MV Agusta F3 first ride review
I cannot say I am a fan of the long right-hander that is Turn 6 at the MMRT in Chennai. Its apex is unseen from the entry, and I've had to work very hard to find an efficient line through it. Well, hold that thought. Because on the MV Agusta F3, the turn feels completely in-control and at home. I have a sense of immense grip and despite a lean angle that puts my knee millimetres off the tarmac, I'm marvelling at the bike rather than sweating bullets. I'm impressed and more than a little happy. But let's back the truck up.
Our first taste of the MV Agusta sportsbikes was the F4R, and it was a little bit of a disappointment. It feels its age, it isn't as easy to control as current litre-bikes are and the disconnect causes more than a small amount of distress and alarm when you're riding. And from that perspective I wasn't expecting the F3 to be vastly different. But freaking hell, it is. It very much is.
The F3 800 was created by adding stroke to the F3 675 3-cylinder engine. This boosted power to a robust 148PS without any change in the 178kg dry weight. This is a promising configuration, no? To compare, the Ducati 959 Panigale, vastly more recent engineering and quite a bit less hardcore, makes 160PS from its bigger V-twin engine but weighs 199kg.
MV houses its triple in the usual combination chassis that uses a steel trellis that meets cast aluminium pivot plates. Suspension is adjustable and the brakes are top-drawer Brembos.
That said, this isn't based on the new Brutale 800 shown at Milan last month. This is the F3 based on the previous Brutale 800 and has been more or less in this shape since 2013.
Backing up the hardware is the MVICS software suite that includes four riding modes (Race, Sport and Rain. Plus Custom which you can set up to your liking). Traction control comes in eight levels and ABS in four levels including off.
The MV's blue-lit screen does look old compared to the fancier screens that are popular now, but it is a fairly clear set-up. I wish the menus and interacting with the MVICS was this clear. The interface design is a maze and finding your way around is needlessly annoying. The poor quality of the four-switch cluster that MV uses doesn't help. Tip: If you cannot even press the correct button reliably with a gloved hand, MV, you know you need to swap up to better aggregates.
But all of these niggles go out the window once you're in the saddle. The MV F3 has an extremely committed riding position with low bars and a tall seat. You sit on the top of the motorcycle with the feet back and high. It's a sportsbike that isn't apologising for its ergos.
Climb on and the moment you tip into the first corner you see the point of the position. It feels like you are sitting right on top of the front wheel! The bars are very close and your sense of connection to the motorcycle is remarkable. This is why long sweeping corners at high speeds, and high lean angles seem a lot easier than you initially expect from the MV's urgency of responses.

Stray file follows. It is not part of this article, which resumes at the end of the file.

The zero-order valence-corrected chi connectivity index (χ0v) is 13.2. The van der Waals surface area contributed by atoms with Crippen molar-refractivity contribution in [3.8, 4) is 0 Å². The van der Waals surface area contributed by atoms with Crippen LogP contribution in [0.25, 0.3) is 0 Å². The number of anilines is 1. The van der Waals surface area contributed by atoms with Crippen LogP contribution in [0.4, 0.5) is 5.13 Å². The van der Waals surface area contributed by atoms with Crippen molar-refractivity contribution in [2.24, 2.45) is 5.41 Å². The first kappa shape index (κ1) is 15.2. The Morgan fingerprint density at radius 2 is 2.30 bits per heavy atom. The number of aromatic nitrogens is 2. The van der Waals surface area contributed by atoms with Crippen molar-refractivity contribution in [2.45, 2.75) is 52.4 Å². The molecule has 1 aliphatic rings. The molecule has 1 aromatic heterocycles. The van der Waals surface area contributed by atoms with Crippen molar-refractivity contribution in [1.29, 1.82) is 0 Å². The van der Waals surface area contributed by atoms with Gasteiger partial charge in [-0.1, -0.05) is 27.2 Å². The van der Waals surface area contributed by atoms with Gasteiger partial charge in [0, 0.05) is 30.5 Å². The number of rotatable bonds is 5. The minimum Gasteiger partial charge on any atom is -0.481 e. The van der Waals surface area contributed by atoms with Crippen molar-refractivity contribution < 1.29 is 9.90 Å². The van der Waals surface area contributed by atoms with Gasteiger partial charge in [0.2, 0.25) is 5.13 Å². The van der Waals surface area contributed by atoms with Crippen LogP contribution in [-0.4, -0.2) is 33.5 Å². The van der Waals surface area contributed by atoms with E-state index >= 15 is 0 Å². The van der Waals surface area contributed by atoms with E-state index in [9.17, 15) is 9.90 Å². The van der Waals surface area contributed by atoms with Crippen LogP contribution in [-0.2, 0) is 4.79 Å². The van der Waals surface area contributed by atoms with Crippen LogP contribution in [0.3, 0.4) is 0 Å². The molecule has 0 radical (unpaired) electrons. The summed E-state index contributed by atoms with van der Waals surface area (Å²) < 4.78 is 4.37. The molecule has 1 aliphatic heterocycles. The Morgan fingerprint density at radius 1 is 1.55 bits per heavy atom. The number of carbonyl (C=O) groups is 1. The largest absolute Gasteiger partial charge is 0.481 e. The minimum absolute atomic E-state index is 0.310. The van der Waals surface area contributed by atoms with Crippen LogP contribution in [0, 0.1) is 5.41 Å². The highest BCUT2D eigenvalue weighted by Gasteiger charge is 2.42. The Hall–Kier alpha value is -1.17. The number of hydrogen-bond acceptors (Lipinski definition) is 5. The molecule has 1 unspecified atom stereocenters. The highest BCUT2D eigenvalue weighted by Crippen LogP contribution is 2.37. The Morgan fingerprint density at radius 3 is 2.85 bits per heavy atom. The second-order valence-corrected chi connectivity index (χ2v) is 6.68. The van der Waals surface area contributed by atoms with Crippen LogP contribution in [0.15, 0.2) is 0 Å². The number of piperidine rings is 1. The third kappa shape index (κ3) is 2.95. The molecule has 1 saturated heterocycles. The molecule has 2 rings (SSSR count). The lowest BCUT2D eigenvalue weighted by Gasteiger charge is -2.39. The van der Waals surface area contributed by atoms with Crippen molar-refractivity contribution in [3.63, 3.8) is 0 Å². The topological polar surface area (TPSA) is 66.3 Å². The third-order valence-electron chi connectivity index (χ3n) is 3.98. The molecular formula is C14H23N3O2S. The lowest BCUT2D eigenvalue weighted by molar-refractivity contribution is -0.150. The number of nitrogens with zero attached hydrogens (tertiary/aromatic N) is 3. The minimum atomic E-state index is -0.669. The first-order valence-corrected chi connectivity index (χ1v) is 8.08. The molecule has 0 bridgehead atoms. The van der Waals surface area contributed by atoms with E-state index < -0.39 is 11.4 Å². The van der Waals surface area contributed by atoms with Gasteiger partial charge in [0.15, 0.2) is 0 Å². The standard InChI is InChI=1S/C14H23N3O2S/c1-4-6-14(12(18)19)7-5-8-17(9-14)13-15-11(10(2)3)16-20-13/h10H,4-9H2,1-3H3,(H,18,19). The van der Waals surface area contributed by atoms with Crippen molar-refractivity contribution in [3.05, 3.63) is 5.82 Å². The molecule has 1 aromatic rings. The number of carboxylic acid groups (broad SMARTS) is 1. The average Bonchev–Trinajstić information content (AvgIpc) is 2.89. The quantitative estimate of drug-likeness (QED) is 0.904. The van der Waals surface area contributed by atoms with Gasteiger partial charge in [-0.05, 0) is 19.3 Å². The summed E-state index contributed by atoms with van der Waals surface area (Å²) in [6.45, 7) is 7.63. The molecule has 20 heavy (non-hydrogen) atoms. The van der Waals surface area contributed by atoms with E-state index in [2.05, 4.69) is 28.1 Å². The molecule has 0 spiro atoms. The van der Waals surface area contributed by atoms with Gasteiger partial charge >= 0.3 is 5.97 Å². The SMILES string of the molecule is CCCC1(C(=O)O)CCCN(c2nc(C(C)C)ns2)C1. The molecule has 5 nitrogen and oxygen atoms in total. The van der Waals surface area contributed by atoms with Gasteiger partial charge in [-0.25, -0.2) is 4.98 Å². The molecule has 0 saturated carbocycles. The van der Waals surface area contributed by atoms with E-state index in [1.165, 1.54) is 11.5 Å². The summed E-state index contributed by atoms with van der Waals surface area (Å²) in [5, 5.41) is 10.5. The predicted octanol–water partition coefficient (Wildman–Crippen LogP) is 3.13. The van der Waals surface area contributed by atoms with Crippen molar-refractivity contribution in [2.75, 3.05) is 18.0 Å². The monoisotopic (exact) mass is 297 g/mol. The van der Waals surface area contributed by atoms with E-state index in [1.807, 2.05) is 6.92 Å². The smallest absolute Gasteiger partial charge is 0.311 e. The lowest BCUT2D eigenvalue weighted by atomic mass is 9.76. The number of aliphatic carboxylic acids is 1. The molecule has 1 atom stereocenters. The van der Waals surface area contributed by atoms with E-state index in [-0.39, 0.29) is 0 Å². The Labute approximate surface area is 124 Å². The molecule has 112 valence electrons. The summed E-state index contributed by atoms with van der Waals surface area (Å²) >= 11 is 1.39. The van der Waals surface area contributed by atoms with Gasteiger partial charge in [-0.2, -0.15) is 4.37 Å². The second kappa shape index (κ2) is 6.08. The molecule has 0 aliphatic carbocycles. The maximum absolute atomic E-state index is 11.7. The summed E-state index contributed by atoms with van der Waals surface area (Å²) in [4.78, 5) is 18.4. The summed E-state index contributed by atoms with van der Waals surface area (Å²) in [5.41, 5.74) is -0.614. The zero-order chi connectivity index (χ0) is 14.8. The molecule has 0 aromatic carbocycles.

This is a one instant-on motorcycle. At any revs, in any gear, past about 7,000rpm, whacking the gas open will produce a startled hop from the front wheel that the electronics will handily restrain. It's hilarious when you're messing about and eyebrow-raising when you're trying to ride smoothly and seriously. But you never doubt that the MV F3 is alert and responsive, and it wants you to take it seriously.
The engine combines with a sharp chassis that is just stable enough mid-corner. What that means is that setting up for the corner begins with the inevitable weave on the brakes. It isn't scary, it just is. Hit the sharp brakes hard and the MV will not hop or screech, but you will feel the rear wave just a bit. A little pressure on the inside grip will send the MV rapidly into the turn and lean angles come fast and hard. It's reasonably stable once in the corner, but it doesn't like bumps.
The long corner, Turn 9 on top of the MMRT has a new big 'hole' that is right on the old racing line. The F3 goes through this with pronounced shock being transferred to the rider though it doesn't deflect off line a whole lot. I would definitely back the suspension off for street use.
The transition to an open throttle is smooth, and you can use the 800 triple to drive hard out of the corner and fly down the straight.
But colour me impressed. The F3 is a wonderful little sportsbike. Its lightweight and sharp responses make for an engaging riding experience on the track and to me this is the MV sportsbike to buy, not the F4.
The price though is high. MotoRoyale is pricing the F3 at Rs 19.50 lakh (on-road, Pune) and that's a hefty premium over the smaller Daytona 675R and Rs 2.72 lakh more than the Ducati 959 which has similar performance. In that sense, the MV F3 isn't excellent value.
But hey, just look at it. Nothing else looks like Tamburini's impeccable lines or wears the proud MV badge. And that's a premium that worth paying for in most books.
Here is a video of our MV Agusta F3 first ride review
Starts Rs 15,00,000
Starts Rs 15,59,000
- NewsINRC 2018: Popular Rally in Kochi to see three-way champonship tussle
- NewsDucati enters pre-owned motorcycle segment in India with Ducati Approved
- FeaturesTata Harrier: Things you will like
- NewsMcLaren commissions six special edition cars to celebrate racing heritage
- FeaturesOverview: Tata Harrier's OMEGA architecture
- NewsBookings open for the 2019 Nissan Kicks SUV
- NewsJawa Jawa and Jawa Forty-Two video: Exhaust note, top speed, design and features explained
- ReviewJawa Jawa first ride review
- NewsLive updates: Jawa Jawa and Jawa Forty-Two ridden in India
- News2019 Yamaha Saluto RX 110, Saluto 125 UBS launched in India at Rs 52,000